9. I will say to God my rock, Why hast thou forgotten me? Why go I mourning because of the oppression of the enemy? 10. It is as a wound1 in my bones when my enemies reproach me, saying to me daily, Where is thy God? 11. O my soul! why art thou cast down? and why art thou disquieted within me? Hope in God; for I shall yet praise him, the helps [or salvations] of my countenance, and my God.
9. I will say to God my rock. If we read the preceding verse in the past tense, the meaning of this verse will be, Since God has, in this way, heretofore shown himself so kind towards me, I will pray to him now with so much the greater confidence: for the experience which I have had of his goodness will inspire me with courage. But if the preceding verse is rendered in the future tense, David, in this verse, combines the prayer which it contains with the reflections which faith led him to make. And, surely, whoever, from a persuasion of the paternal love of God, anticipates for himself the same favor which David has just described, will also be induced from his example to pray for it with greater confidence. The meaning, then, will be this: Since I expect that God will be favorable to me, inasmuch as by day he manifests his favor towards me, and continues to do this, so that even by night I have occasion to praise him, I will bewail the more frankly my miseries before him, saying, O Lord! my rock, why hast thou forgotten me? In making such a complaint, the faithful are not to be understood as meaning that God has utterly rejected them: for if they did not believe that they were under his care and protection, it were in vain for them to call upon him. But they speak in this manner according to the sense of the flesh. This forgetfulness, then, relates both to outward appearance, and to the disquietude by which the faithful are troubled according to the flesh, although, in the meantime, they rest assured by faith that God regards them, and will not be deaf to their request.
10. It is as a slaughter in my bones. This verse is somewhat involved in point of expression; but as to the meaning of it there is no obscurity. David here affirms that the grief which he experienced from the reproaches of his enemies, wounded him in no degree less than if they had pierced through his bones. The word hurb, beretsach, signifies killing; and, therefore, I have retained this idea in the translation of it. And yet I do not condemn the opinion of those who render it a slaughtering sword.2 There is here a difference as to the reading, arising from the great similarity which there is between the two letters b, beth, and k, caph, the mark of similitude. As the letter b beth, is often superfluous, I would rather be disposed, in a doubtful matter like this, to omit it altogether. But as I have said, the sense is perfectly plain, except that interpreters do not seem to take this sufficiently into their consideration, that by the terms my bones, the bitterness of grief is referred to; for we feel much more acutely any injury which is done to the bones, than if a sword should pierce the bowels, or the other parts of the body which are soft and yielding. Nor should the children of God regard this similitude as hyperbolical; and if one should wonder why David took so sorely to heart the derision of his enemies, he only manifests in this his own insensibility. For of all the bitter evils which befall us, there is nothing which can inflict upon us a severer wound than to see the wicked tear in pieces the majesty of God, and endeavor to destroy and overturn our faith. The doctrine taught by Paul, (Galatians 4:24,) concerning the persecution of Ishmael, is well known. Many consider his childish jesting as of little moment, but as it tended to this effect, that the covenant of God should be esteemed as a thing of no value, it is on that account, according to the judgment of the Holy Spirit, to be accounted a most cruel persecution. David, therefore, with much propriety, compares to a slaughtering sword, which penetrates even within the bones and marrow, the derision of his enemies, by which he saw his own faith and the word of God trampled under foot. And would to God that all who boast themselves of being his children would learn to bear their private wrongs more patiently, and to manifest the same vehement zeal for which David is here distinguished, when their faith is assailed to the dishonor of God, and when the word also which gives them life is included in the same reproach!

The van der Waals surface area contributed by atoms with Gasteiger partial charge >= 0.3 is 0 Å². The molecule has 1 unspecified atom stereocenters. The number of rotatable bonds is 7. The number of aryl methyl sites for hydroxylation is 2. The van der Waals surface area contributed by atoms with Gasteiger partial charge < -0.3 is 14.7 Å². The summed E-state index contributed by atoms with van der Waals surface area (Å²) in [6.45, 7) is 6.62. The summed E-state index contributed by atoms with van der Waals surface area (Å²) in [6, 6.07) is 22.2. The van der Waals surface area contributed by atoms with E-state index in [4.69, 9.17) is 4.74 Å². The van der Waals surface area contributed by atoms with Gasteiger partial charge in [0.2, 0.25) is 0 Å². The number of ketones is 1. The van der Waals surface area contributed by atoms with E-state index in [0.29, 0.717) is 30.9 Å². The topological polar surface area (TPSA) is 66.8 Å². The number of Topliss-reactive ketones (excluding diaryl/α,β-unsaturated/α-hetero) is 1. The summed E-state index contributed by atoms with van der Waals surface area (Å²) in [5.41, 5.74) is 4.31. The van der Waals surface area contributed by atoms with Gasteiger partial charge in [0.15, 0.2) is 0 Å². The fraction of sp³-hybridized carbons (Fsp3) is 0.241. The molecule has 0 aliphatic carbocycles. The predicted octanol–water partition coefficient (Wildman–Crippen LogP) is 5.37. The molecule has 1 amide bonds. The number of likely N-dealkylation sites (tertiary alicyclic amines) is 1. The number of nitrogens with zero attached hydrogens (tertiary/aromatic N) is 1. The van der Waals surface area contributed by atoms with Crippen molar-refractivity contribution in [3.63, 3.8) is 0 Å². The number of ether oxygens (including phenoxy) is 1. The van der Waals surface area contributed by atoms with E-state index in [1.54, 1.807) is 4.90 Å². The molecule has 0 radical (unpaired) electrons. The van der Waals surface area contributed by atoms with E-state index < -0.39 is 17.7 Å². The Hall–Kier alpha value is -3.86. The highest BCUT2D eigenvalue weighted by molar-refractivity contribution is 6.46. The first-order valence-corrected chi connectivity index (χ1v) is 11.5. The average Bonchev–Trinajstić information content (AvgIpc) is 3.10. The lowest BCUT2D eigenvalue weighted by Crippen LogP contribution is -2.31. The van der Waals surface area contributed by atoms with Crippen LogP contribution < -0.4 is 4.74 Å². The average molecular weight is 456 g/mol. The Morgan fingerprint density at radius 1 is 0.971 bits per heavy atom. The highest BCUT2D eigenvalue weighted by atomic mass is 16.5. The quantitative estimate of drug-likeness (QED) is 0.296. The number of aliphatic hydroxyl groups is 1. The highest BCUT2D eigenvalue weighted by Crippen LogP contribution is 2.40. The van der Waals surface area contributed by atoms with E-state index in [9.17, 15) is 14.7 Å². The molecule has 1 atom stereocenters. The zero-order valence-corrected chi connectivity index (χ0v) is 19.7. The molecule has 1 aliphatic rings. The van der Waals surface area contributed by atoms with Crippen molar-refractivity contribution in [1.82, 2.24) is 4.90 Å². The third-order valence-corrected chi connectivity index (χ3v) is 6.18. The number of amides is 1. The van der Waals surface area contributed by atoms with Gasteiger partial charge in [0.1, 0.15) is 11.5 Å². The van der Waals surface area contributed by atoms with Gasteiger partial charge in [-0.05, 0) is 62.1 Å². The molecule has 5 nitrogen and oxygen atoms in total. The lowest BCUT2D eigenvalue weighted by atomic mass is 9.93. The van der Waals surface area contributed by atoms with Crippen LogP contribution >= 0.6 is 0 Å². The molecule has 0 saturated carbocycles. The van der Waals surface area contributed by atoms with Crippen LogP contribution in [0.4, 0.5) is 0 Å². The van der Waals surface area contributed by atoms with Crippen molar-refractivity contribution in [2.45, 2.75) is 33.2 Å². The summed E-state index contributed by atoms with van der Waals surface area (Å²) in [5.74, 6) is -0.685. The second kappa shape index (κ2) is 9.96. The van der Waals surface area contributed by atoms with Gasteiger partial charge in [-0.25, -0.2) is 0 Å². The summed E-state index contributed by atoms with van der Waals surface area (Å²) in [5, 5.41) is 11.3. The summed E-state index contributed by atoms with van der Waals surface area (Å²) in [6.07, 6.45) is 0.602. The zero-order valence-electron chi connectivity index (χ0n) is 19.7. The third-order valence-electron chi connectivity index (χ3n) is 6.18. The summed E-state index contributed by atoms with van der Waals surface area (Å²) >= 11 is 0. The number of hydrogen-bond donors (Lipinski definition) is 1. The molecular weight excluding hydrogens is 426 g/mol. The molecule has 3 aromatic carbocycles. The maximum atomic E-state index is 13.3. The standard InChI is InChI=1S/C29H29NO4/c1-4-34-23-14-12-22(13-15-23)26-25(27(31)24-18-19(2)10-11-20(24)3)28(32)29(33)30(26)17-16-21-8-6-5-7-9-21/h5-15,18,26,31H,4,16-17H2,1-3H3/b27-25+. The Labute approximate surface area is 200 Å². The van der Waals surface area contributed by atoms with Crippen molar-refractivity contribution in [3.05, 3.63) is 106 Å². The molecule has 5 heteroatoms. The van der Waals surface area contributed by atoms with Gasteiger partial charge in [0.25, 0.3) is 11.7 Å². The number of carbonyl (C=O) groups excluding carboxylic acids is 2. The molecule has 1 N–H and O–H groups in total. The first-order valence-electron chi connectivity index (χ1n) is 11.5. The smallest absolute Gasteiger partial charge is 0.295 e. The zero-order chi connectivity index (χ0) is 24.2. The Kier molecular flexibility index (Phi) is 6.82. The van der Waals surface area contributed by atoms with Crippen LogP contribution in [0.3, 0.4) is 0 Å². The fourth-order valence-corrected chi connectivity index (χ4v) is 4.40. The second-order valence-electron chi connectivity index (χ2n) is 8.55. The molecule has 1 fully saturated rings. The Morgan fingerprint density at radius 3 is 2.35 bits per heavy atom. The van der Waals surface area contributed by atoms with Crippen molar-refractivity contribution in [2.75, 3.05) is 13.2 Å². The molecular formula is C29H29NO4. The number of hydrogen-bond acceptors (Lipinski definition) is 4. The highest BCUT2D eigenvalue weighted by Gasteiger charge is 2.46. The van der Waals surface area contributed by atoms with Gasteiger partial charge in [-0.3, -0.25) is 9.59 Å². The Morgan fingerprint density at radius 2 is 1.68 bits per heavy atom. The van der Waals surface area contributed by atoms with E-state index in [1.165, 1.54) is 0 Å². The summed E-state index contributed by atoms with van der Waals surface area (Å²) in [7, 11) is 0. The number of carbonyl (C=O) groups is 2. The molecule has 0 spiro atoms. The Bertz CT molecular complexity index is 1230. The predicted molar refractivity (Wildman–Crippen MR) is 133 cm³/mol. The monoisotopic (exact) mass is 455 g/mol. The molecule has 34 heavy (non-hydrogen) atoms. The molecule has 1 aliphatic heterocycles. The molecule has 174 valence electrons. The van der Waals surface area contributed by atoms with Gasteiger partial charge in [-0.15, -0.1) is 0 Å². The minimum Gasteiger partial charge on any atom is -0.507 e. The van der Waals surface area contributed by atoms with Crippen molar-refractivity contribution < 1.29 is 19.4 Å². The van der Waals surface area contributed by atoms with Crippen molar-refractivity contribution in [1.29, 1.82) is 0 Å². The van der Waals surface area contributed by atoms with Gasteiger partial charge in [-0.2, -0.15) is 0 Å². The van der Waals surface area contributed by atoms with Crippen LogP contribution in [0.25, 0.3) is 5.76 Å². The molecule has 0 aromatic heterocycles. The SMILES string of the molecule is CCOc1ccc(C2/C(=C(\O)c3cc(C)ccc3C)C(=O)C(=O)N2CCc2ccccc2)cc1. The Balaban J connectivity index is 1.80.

11. O my soul! why art thou cast down? This repetition shows us that David had not so completely overcome his temptations in one encounter, or by one extraordinary effort, as to render it unnecessary for him to enter anew into the same conflict. By this example, therefore, we are admonished, that although Satan, by his assaults, often subjects us to a renewal of the same trouble, we ought not to lose our courage, or allow ourselves to be cast down. The latter part of this verse differs from the fifth verse in one word, while in every other respect they agree. In the fifth verse, it is the helps of His countenance, but here we have the relative pronoun of the first person, thus, The helps of My countenance. Perhaps in this place, the letter w, vau, which in the Hebrew language denotes the third person, is wanting. Still, as all the other versions agree in the reading which I have adopted,3 David might, without any absurdity, call God by this designation, The helps or salvations of My countenance, inasmuch as he looked with confidence for a deliverance, manifest and certain, as if God should appear in a visible manner as his defender, and the protector of his welfare. There can, however, be no doubt, that in this place the term helps or salvations is to be viewed as an epithet applied to God; for immediately after it follows, and my God.